By James Borders, MD
The Lexington Medical Society has chosen to promote COVID-19 vaccination as our top public health priority. As of this writing, approximately 40% of Kentuckians have received at least one COVID-19 vaccine injection and just under 18% have been fully vaccinated compared to 16.9% of Americans, placing Kentucky #22 in states’ ranking for those vaccinated. However, we are vaccinating at a more rapid pace than that of any of our 7 border states. It is widely believed that we need to achieve 70-80% vaccination rates in the general public to achieve herd immunity. A major obstacle preventing more widespread acceptance of COVID-19 vaccination is what has been termed “the social disease of disinformation”.
Those battling the largest Ebola outbreak in history in West Africa in 2014 encountered opposition to scientific advice due to false and misleading information spread through social media. The same is now true for COVID-19 as conspiracy theories abound involving such notions that receiving a mRNA vaccine alters DNA, causes infertility, or allows the government to implant a tracking device. Some in government are beginning to challenge creators of social media to take responsibility for the information disseminated through their platforms. One can argue that libel law should apply to such platforms if they provide a means for an individual to broadcast their ideas- that is, to “publish” them.
Studies to clarify the reliability of medical information obtained online have been published in the New England Journal of Medicine, Scientific American, and the Journal of Medical Internet Research. Google searches for common medical topics discover that less than 40% of websites that appear offer advice in line with published guidelines developed by established medical authorities. For example, when searching sleep safety in infants to reduce the risk of sudden infant death syndrome (SIDS), only 25-30% of the information was found to be in line with the best practice.
Many physicians admit to resorting to Google for their bedside medical information online searches. I dare say that many physicians use no more reliable information than that obtained through social media and Google searches to stay informed about the pandemic. What is worse is that some have become party to the spread of disinformation as they comment about their skepticism to their patients or on their social media accounts based upon such spurious sources of information.
I was surprised to learn recently that some specialists at one of our large community hospitals did not realize that their hospital still had a medical library, thinking that the internet obviated its need. Several years ago, a former KMA president remarked to me that, “the worst thing that has happened to continuing medical education is the internet”. I’ve often reflected on that comment for comic relief, knowing that the internet, properly understood and accessed, offers unprecedented CME opportunity. However, misused, the internet can be a threat to the health and safety of the patients we serve.
Physicians and patients alike need to assure that they use reliable internet sources to seek information about illness diagnosis, treatment, and disease prevention. We must assume that our patients and their families will use the internet for information about health, so advising them against internet searching on these topics is unrealistic. The following sites have widespread support among medical professionals as being trustworthy to give the medical layman accurate and understandable medical information. I would suggest making this list available to your patients:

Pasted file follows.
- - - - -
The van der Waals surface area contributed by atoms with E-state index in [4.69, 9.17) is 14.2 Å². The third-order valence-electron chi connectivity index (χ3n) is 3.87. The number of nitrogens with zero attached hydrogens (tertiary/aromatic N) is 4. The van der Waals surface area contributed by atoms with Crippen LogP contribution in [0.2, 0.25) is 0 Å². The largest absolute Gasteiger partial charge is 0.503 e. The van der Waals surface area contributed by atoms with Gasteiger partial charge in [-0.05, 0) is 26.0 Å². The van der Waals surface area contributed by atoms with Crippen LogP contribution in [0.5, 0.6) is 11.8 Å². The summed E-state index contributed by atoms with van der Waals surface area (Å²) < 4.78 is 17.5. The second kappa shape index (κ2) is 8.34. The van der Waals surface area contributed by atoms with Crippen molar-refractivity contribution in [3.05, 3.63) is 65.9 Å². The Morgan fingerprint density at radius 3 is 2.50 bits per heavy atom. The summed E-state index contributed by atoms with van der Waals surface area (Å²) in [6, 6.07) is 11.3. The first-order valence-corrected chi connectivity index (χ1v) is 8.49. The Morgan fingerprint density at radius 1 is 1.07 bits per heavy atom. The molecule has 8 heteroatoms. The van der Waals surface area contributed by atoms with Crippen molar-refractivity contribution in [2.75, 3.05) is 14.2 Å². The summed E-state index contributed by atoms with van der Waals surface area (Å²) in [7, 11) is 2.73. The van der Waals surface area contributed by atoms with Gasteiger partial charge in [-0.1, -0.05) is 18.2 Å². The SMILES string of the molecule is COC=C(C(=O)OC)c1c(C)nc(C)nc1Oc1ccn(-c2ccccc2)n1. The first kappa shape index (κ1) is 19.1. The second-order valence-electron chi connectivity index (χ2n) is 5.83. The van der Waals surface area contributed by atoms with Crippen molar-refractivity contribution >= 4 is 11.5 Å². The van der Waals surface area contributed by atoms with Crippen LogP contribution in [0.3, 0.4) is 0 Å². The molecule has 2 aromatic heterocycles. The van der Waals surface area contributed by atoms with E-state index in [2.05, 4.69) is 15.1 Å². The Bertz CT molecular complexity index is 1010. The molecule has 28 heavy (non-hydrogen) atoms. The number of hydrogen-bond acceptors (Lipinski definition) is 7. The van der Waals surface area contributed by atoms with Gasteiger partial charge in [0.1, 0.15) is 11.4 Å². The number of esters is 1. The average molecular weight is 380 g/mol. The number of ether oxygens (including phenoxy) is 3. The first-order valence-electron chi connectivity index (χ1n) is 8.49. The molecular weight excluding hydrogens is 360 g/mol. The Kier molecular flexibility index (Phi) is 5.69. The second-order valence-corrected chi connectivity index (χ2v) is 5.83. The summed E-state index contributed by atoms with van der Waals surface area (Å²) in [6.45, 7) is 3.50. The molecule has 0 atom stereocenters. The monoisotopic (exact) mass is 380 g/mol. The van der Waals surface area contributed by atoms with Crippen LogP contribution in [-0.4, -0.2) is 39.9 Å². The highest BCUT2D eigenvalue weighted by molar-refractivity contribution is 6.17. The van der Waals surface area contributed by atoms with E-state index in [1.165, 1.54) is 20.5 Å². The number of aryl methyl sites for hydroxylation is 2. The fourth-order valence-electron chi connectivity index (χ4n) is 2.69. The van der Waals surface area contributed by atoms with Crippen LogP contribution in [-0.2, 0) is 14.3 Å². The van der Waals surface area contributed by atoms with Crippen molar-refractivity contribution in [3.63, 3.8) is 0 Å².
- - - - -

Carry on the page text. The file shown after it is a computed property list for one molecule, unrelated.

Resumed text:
- National Institutes of Health. This Web site provides readable and accurate descriptions of medical conditions by linking to trusted Web sites for specific information.
- American Diabetes Association. This Web site offers extensive detailed advice about diabetes, its treatments, and ongoing research. It also offers advice about nutrition and meal planning, exercise regimens, and lifestyle changes as well as links to support groups in communities.
- Mayo Clinic. This site offers extensive disease/condition information and has a helpful “Treatment Decisions” section, “Ask a Specialist” section and other calculators and health tools.
- Drugs.com. This site provides layman-friendly information about prescription medication, an interactions checker, and an unknown pill identifier.
- MedlinePlus. This site provides an extensive searchable medical encyclopedia as well as extensive information on wellness, diseases, drugs, and other health topics.
- Cleveland Clinic. This site provides well-organized information on diseases, treatments, procedures, drugs, and current research. It has extensive multimedia formats such as video health talks, online health chats, podcasts, and webcasts.
- Family Doctor.org. This site is sponsored by the American Academy of Family Physicians and provides not only information on conditions and treatments, but it covers broader medical topics such as choosing a physician, understanding medical bills, navigating insurance coverage, and patient advocacy. It covers topics in children’s health, development issues, and home care of common minor conditions.
It is just as vital that physicians search through reliable sources for the information they use to stay informed. Reliable sites are:
- The World Health Organization (WHO)
- American Medical Association
It is possible that reliable sites for physician use that require a subscription may be accessible without charge through the library of the hospital in which one holds privileges. Check with your medical librarian for details.
Our patients deserve to receive advice from physicians who have taken steps to assure that the information they are sharing with them is accurate and timely.
James Borders, M.D.